|USS Buchanan (DD-484)|
|Builder:||Federal Shipbuilding and Drydock Company|
|Laid down:||11 February 1941|
|Launched:||22 November 1941|
|Commissioned:||21 March 1942|
|Decommissioned:||28 April 1948|
Transferred to Turkey, |
28 April 1949
|Struck:||7 June 1949|
|Acquired:||28 April 1949|
|Class & type:||Gleaves-class destroyer|
|Length:||348 ft 3 in (106.15 m)|
|Beam:||36 ft 1 in (11.00 m)|
|Draft:||11 ft 10 in (3.61 m)|
50,000 shp (37 MW); |
|Speed:||37.4 knots (69 km/h)|
6,500 nautical miles at 12 kt |
(12,000 km at 22 km/h)
|Complement:||16 officers, 260 enlisted|
4 × 5 in (127 mm) DP guns, |
6 × 0.5 in. (12.7 mm) guns,
6 × 20 mm AA guns,
5 × 21 in (53 cm) torpedo tubes,
2 × depth charge tracks
USS Buchanan (DD-484), a Gleaves-class destroyer, was the 2nd ship of the United States Navy to be named for Franklin Buchanan, who was an officer in the U.S. Navy who became an admiral in the Confederate Navy during the American Civil War.
Buchanan (DD-484) was launched 22 November 1941 by Federal Shipbuilding and Dry Dock Co., Kearny, New Jersey; sponsored by Miss Hildreth Meiere, great-granddaughter of Admiral Buchanan; and commissioned 21 March 1942, Lieutenant Commander R. E. Wilson in command.
World War II South Pacific Service[edit | edit source]
Buchanan got underway for the Pacific 28 May 1942. She played an effective role in the landings at Guadalcanal and Tulagi (7–9 August) and on 9 August she was present during the Battle of Savo Island and rescued many survivors of Astoria (CA-34), Quincy (CA-39), Vincennes (CA-44), and HMAS Canberra, sunk during the battle. In September she escorted Wasp (CV-7) and other units to Nouméa, New Caledonia. Shortly thereafter, as part of TF 64.2, Buchanan assisted in the occupation of Funafuti Island in the Ellice Islands.
On the night of 11–12 October, as a unit of TG 64.2 Buchanan took part in the Battle of Cape Esperance. On 12 November the destroyer was damaged during the initial stages of the Naval Battle of Guadalcanal when she was accidentally hit by U.S. naval gunfire. She suffered the loss of five of her crew and had to withdraw from the action. After undergoing repairs, she was assigned to convoy escort duty until February 1943.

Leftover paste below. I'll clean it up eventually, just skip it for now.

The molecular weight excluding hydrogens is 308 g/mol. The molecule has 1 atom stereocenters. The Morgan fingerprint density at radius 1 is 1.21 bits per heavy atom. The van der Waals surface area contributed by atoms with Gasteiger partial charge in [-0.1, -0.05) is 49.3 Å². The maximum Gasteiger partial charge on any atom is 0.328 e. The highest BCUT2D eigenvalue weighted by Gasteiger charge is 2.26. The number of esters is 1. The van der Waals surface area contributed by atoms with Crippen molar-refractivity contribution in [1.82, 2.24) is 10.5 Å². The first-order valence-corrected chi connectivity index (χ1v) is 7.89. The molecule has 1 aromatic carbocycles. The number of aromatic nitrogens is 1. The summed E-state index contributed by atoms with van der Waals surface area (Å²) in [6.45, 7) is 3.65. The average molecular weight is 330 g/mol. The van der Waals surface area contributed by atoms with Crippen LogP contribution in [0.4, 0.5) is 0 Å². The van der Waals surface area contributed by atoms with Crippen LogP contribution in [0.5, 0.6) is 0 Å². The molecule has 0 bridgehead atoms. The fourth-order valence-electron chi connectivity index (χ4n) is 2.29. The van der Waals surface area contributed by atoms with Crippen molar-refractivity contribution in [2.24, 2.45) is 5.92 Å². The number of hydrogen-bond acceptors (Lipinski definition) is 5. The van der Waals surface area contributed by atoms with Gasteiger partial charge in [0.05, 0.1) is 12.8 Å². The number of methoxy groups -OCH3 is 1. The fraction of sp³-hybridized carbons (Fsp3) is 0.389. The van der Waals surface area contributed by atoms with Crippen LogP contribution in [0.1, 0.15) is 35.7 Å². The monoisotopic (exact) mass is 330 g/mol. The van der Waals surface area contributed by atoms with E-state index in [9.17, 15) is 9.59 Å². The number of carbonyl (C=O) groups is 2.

After leave in Sydney, Australia, Buchanan joined the screen of TF 15. On 30 April 1943, while screening in convoy, the ship ran aground off the southern coast of Guadalcanal and, after jettisoning heavy gear and ammunition, she was eased off the reef by three tugs. She proceeded to Espiritu Santo, New Hebrides, for repairs. Repairs completed, she participated in the New Georgia Group operations (30 June – 13 July) and while under heavy attack she effectively bombarded the enemy shore batteries during the invasion of Rendova. She participated in the bombardment of Munda (12 July) and the Battle of Kolombangara (13 July). Buchanan was damaged when she collided with Woodworth (DD-460) during the latter engagement and retired to Nouméa for repairs. During the ensuing months, Buchanan convoyed ships to Nouméa, Espiritu Santo, and Guadalcanal. She participated in the Treasury-Bougainville operation (1–11 November), taking part in the Rabaul and Buka-Bonis strikes. Next, as a unit of TF 38, she bombarded Shortland Island and Bougainville (8 and 13 January 1944). On 22 January, while going to the rescue of the torpedoed oiler Cache (AO-67), Buchanan hunted down and sank the Japanese submarine RO-37 in .